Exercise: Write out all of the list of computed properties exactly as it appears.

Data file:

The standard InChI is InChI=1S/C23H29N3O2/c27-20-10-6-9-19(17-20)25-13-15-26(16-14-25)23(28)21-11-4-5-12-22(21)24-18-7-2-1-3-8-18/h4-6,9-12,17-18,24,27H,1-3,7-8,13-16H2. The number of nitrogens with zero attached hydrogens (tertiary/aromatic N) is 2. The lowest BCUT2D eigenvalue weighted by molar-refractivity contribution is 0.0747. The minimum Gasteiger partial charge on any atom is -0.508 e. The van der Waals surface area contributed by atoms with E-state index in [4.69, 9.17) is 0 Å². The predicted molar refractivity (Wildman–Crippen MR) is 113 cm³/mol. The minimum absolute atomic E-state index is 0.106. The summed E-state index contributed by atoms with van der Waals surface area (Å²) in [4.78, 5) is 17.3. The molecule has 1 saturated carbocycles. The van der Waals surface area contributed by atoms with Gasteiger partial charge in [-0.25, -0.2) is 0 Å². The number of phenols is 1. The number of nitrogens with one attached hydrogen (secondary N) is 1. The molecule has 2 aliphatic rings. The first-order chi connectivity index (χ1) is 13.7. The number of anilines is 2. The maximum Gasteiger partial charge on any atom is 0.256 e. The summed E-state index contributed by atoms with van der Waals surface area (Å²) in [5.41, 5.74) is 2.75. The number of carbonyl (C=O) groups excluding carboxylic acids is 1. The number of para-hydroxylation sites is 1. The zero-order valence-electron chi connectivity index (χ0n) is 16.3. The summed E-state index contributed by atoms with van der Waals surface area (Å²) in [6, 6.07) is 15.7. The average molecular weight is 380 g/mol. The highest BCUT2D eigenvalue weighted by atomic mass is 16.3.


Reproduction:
The standard InChI is InChI=1S/C23H29N3O2/c27-20-10-6-9-19(17-20)25-13-15-26(16-14-25)23(28)21-11-4-5-12-22(21)24-18-7-2-1-3-8-18/h4-6,9-12,17-18,24,27H,1-3,7-8,13-16H2. The number of nitrogens with zero attached hydrogens (tertiary/aromatic N) is 2. The lowest BCUT2D eigenvalue weighted by molar-refractivity contribution is 0.0747. The minimum Gasteiger partial charge on any atom is -0.508 e. The van der Waals surface area contributed by atoms with E-state index in [4.69, 9.17) is 0 Å². The predicted molar refractivity (Wildman–Crippen MR) is 113 cm³/mol. The minimum absolute atomic E-state index is 0.106. The summed E-state index contributed by atoms with van der Waals surface area (Å²) in [4.78, 5) is 17.3. The molecule has 1 saturated carbocycles. The van der Waals surface area contributed by atoms with Gasteiger partial charge in [-0.25, -0.2) is 0 Å². The number of phenols is 1. The number of nitrogens with one attached hydrogen (secondary N) is 1. The molecule has 2 aliphatic rings. The first-order chi connectivity index (χ1) is 13.7. The number of anilines is 2. The maximum Gasteiger partial charge on any atom is 0.256 e. The summed E-state index contributed by atoms with van der Waals surface area (Å²) in [5.41, 5.74) is 2.75. The number of carbonyl (C=O) groups excluding carboxylic acids is 1. The number of para-hydroxylation sites is 1. The zero-order valence-electron chi connectivity index (χ0n) is 16.3. The summed E-state index contributed by atoms with van der Waals surface area (Å²) in [6, 6.07) is 15.7. The average molecular weight is 380 g/mol. The highest BCUT2D eigenvalue weighted by atomic mass is 16.3.